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“Kudy Jay” flying FAC missions over the Ho Chi Minh Trail

7 August 2013

“Kudy Jay” flying FAC missions over the Ho Chi Minh Trail

32º 48′ 18″ N / 97° 21′ 21″ W

Kudy Jay was flown for six months by USAF FAC pilots Don Brown and Pat Sweeney during the Vietnam War.  Judy is the name of Don Brown’s wife and Kay is the name of Pat Sweeney — given the insane aspect of combat the jumbling of their spouse names made for sense or for humor. She, of course, is a Cessna O-2A Skymaster equipped for nocturnal forward air control (FAC) missions. These missions were flown well as witnessed by the many kill symbols — 78 truck or truck parks and 40 AAA sites (antiaircraft artillery) — which are rare on USAF aircraft other than fighters, giving this lady of the night even more mystique. Mystique well deserved since a “normal” FAC mission required the pilot to have situational awareness beyond belief where doing so required simultaneous use of ground maps and aerial navigation charts while communicating on at least three radios (one for the ground troops, one for the air controller and one for the strike aircraft in the area) — and the pilots of the Kudy Jay did all of this while flying at night with no lights!

Kudy Jay with FAC pilots Don Brown and Pat Sweeney photo provided by the Forward Air Controller's Museum photographer unknown

“Kudy Jay” with FAC pilots Don Brown and Pat Sweeney — photo provided by the Forward Air Controller’s Museum (photographer unknown)

The aircraft restoration is a remarkable one done by Jerry “NAIL 57” Stephan and Glenn Hill — Stephan has since passed away but having left behind a significant legacy. Not the original Kudy Jay but an accurate replica, which made use of three Skymasters, this exhibit is important for a number of reasons. First, seeing the Kudy Jay personalizes the fundamentally important though unheralded FAC pilots. Second, it has us recall those dangerous night missions over the Ho Chi Minh trail, when activity was at its greatest, and how the Kudy Jay was flown by Brown and Sweeney for six months over the Ho Chi Mihn trail. Third, the Forward Air Controller’s Museum of the Veterans Memorial Air Park has rare simulated target marking flares pylon mounted under the right wing.

NAIL 57 photo by Jim Hodgson

Jerry “NAIL 57” Stephan working on the Kudy Jay — photo by Jim Hodgson

Although we have seen O-2 Skymasters in many museums we have not seen one in black livery, such as the Kudy Jay, nor have we seen the LUU target marking flares. The LUU target marking flares may be a rare exhibit so kudos to the Forward Air Controller’s Museum! These flares were designed to mark ground targets and would burn for approximately 30 minutes. The LUU-1 burned red, the LUU-5 burned green and the LUU-6 burned maroon. Use of these flares was discontinued due to the phenomena of autokinesis (when a point of light in a black void appears to move though it is stationary). Jim Hodgson of the Forward Air Controller’s Museum (who provided much of this post’s information) states the flares would be used to bracket a target but the paraflares were more effective.

— photo by Joseph May

The “Kudy Jay” — photo by Joseph May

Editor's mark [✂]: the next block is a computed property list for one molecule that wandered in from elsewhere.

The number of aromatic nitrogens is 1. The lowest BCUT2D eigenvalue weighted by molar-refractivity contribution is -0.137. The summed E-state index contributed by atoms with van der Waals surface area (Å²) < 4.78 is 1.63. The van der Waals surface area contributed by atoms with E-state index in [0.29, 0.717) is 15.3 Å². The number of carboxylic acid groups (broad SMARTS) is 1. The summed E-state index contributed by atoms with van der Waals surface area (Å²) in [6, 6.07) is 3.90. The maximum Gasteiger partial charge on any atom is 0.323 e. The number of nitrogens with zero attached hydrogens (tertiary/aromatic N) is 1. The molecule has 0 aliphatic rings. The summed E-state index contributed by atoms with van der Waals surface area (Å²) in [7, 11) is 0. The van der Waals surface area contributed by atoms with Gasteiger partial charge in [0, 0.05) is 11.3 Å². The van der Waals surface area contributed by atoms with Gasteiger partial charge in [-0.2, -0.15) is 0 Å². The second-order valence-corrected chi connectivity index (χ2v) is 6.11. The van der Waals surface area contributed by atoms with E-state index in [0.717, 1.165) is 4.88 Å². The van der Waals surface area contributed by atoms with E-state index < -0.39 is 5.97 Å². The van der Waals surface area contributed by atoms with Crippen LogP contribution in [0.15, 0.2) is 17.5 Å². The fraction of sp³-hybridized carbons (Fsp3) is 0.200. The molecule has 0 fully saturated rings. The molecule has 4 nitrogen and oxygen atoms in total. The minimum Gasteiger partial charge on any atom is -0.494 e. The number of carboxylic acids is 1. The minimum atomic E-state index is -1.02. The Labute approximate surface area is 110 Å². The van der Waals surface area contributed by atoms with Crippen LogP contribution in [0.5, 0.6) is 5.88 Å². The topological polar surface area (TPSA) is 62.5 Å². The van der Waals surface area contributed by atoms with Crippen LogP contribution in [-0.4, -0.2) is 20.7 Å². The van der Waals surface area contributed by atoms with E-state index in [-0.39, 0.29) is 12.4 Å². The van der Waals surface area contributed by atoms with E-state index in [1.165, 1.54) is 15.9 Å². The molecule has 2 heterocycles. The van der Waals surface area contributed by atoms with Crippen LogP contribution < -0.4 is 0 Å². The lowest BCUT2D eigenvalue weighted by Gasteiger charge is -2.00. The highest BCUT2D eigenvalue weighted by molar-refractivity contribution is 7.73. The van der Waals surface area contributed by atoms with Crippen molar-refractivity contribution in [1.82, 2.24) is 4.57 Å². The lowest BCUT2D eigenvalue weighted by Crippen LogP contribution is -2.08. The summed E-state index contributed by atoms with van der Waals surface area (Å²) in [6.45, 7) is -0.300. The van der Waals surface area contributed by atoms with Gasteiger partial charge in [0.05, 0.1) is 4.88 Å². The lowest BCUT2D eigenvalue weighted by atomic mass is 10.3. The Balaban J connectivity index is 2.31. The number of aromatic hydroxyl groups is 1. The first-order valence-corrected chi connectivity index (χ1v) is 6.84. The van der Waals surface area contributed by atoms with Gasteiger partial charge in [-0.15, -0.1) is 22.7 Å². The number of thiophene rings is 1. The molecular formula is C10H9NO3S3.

— photo by Joseph May

Cessna O-2A Skymaster “Kudy Jay” at the Veterans Memorial Air Park in Ft. Worth TX — photo by Joseph May

— photo by Joseph May

The Kudy Jay worked nights over the Ho Chi Minh trail so she was primarily laden with paraflares and target marking flares on three pylons with the remaining pylon carrying a rocket pod — photo by Joseph May

— photo by Joseph May

Mission symbols on the Kudy Jay, USAF policy during the Vietnam War was to allow mission symbols only on fighter aircraft for aerial kills, making the Kudy Jay and those who flew her special — photo by Joseph May

— photo by Joseph May

Mounted on the right wing outer pylon is the LAU59/A rocket pod with 2.75″ (70mm) Folding Fin Aerial Rockets (FFAR) and two LUU target marking flare dispensers on the inner pylon — photo by Joseph May

— photo by Joseph May

Closer view of the rarely displayed LUU target marking flare dispenser — photo by Joseph May

— photo by Joseph May

Five parachute flares on two pylons each with a time delay dial which were set prior to taking off — photo by Joseph May

— photo by Joseph May

Six o’clock aspect of the “Kudy Jay” (though a missing red navigation beacon light lens regarding the right vertical fin) — photo by Joseph May

Another O-2 Skymaster, also on exhibit in the  Veterans Memorial Air Park, is also a product of Stephan’s and Hill’s work — use “Veterans Memorial Air Park” in the search window to see images of it and more, as well as the posts about the three museums which make up the air park.

Our thanks to all for their work at the  Veterans Memorial Air Park and especially to Jim Hodgson of the Forward Air Controller’s Museum for his help with this post 🙂

 

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2 Comments leave one →
  1. 12 May 2015 14:16

    Excellent photos. Kudos to Jerry “Nail 57” Stephen and Glen Hill for putting her together. Can’t say enough for the courage and abilities of the FAC pilots, and the backseaters in the OV-10’s. The “fast movers” got most of the credit, and just about all of the notoriety, from that cluster****, but the FACs did the dirty work.

    Worked on the O2B, BS Bombers at Nha Trang in 1969. When I wasn’t working on Shadows.

    • travelforaircraft permalink*
      16 May 2015 21:07

      Yes, the FACs were really in it including their living conditions. You worked with remarkable aircraft!

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